As for the article itself, its contents fall into an all-too-familiar category--the liberals-compromise-their-principles-too-much-by-focusing-on-elections-category.  It's a standard diatribe of those on the hard left, as it is to those on the hard right--the mistaken belief of zealots that American voters are especially impressed by purity.  Unfortunately, what voters are most impressed by are results--and you don't get results without winning elections and working with people who don't agree with everything you believe in.  And too, our system of government divides power in such a way so as to thwart unilateral change on a broad scale, and to promote consensus-building.  That ensures that change happens slowly--but, as this article points out, that doesn't mean that it can't or doesn't happen.

Unfortunately, while the Framers may have built us a "better mousetrap" for governing, we live in an age in which the other side of the political divide isn't interested in catching mice--or governing, for that matter.  They're mostly willing to allow themselves to be manipulated into doing nothing, the better to allow our corporate masters to treat all of us like mice.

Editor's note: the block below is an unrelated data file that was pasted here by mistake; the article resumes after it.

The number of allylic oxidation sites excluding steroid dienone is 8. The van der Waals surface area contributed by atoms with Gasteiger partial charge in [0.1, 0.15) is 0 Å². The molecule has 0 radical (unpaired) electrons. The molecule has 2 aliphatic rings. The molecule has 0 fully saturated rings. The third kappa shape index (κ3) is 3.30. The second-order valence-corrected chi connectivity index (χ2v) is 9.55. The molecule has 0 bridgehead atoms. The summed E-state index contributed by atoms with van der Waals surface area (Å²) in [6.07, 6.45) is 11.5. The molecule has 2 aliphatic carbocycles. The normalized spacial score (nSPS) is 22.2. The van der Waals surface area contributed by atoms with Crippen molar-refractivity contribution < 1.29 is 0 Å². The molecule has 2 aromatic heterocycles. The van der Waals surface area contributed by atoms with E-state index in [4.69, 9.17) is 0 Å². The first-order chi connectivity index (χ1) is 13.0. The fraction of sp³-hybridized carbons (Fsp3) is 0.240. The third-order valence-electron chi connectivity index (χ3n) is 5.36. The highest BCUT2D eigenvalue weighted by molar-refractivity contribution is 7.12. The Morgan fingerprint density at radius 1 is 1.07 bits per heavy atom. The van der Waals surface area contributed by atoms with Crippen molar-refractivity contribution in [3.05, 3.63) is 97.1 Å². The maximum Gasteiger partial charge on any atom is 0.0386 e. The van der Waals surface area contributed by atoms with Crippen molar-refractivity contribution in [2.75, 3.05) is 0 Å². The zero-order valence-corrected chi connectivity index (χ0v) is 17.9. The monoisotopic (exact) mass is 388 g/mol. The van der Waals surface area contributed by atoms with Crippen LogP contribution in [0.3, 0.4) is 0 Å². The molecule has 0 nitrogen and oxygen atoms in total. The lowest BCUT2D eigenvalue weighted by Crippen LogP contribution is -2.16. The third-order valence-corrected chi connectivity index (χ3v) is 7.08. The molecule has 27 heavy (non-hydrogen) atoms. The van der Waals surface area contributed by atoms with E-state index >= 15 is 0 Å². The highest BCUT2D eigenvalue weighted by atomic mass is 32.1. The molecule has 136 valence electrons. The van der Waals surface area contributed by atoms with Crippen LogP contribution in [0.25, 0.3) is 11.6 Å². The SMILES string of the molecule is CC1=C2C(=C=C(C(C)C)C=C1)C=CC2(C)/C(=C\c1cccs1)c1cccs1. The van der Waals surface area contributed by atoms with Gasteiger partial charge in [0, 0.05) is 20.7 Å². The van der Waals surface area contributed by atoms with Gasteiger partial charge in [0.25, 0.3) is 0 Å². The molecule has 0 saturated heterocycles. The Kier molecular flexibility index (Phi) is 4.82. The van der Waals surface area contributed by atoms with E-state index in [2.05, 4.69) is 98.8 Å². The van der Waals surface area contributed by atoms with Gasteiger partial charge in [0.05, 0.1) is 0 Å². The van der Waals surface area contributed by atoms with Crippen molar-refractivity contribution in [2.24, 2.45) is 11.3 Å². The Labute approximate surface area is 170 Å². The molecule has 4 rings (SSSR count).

So what are progressives to do?  Be purer, or be patient?  Like most either-or choices, it's a false one.

We mix purity with patience and pragmatism.  We focus on core principles, and take the time to relate them to the current needs and concerns of voters.  We listen, and respond to what we hear.  And then we organize, fundraise, and turn out voters without pause.

In short, we should take the advice of this article.  Because it's right:  everything's at stake.  And if we don't take its advice seriously, all of us will be trapped like mice.

Preservation: The Enemy Of Affordable Housing, Or Its Friend?